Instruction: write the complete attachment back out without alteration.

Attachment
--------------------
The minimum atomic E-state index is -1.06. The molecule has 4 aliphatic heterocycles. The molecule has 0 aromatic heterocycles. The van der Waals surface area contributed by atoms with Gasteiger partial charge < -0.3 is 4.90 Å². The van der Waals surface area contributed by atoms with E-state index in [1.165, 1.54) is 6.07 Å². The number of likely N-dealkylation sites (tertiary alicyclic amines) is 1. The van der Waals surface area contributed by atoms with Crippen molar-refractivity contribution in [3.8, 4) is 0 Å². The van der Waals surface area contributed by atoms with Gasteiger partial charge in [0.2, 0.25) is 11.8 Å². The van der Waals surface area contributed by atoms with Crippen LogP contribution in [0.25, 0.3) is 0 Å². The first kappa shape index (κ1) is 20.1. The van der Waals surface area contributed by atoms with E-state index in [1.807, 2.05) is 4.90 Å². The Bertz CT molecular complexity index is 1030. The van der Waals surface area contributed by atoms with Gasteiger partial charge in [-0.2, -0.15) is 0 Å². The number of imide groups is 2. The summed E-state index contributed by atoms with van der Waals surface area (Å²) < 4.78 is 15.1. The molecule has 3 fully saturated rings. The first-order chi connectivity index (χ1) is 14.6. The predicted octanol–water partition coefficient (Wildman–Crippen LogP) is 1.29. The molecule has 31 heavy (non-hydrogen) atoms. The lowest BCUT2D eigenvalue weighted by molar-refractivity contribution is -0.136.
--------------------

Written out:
The minimum atomic E-state index is -1.06. The molecule has 4 aliphatic heterocycles. The molecule has 0 aromatic heterocycles. The van der Waals surface area contributed by atoms with Gasteiger partial charge < -0.3 is 4.90 Å². The van der Waals surface area contributed by atoms with E-state index in [1.165, 1.54) is 6.07 Å². The number of likely N-dealkylation sites (tertiary alicyclic amines) is 1. The van der Waals surface area contributed by atoms with Crippen molar-refractivity contribution in [3.8, 4) is 0 Å². The van der Waals surface area contributed by atoms with Gasteiger partial charge in [0.2, 0.25) is 11.8 Å². The van der Waals surface area contributed by atoms with Crippen LogP contribution in [0.25, 0.3) is 0 Å². The first kappa shape index (κ1) is 20.1. The van der Waals surface area contributed by atoms with E-state index in [1.807, 2.05) is 4.90 Å². The Bertz CT molecular complexity index is 1030. The van der Waals surface area contributed by atoms with Gasteiger partial charge in [-0.2, -0.15) is 0 Å². The number of imide groups is 2. The summed E-state index contributed by atoms with van der Waals surface area (Å²) < 4.78 is 15.1. The molecule has 3 fully saturated rings. The first-order chi connectivity index (χ1) is 14.6. The predicted octanol–water partition coefficient (Wildman–Crippen LogP) is 1.29. The molecule has 31 heavy (non-hydrogen) atoms. The lowest BCUT2D eigenvalue weighted by molar-refractivity contribution is -0.136.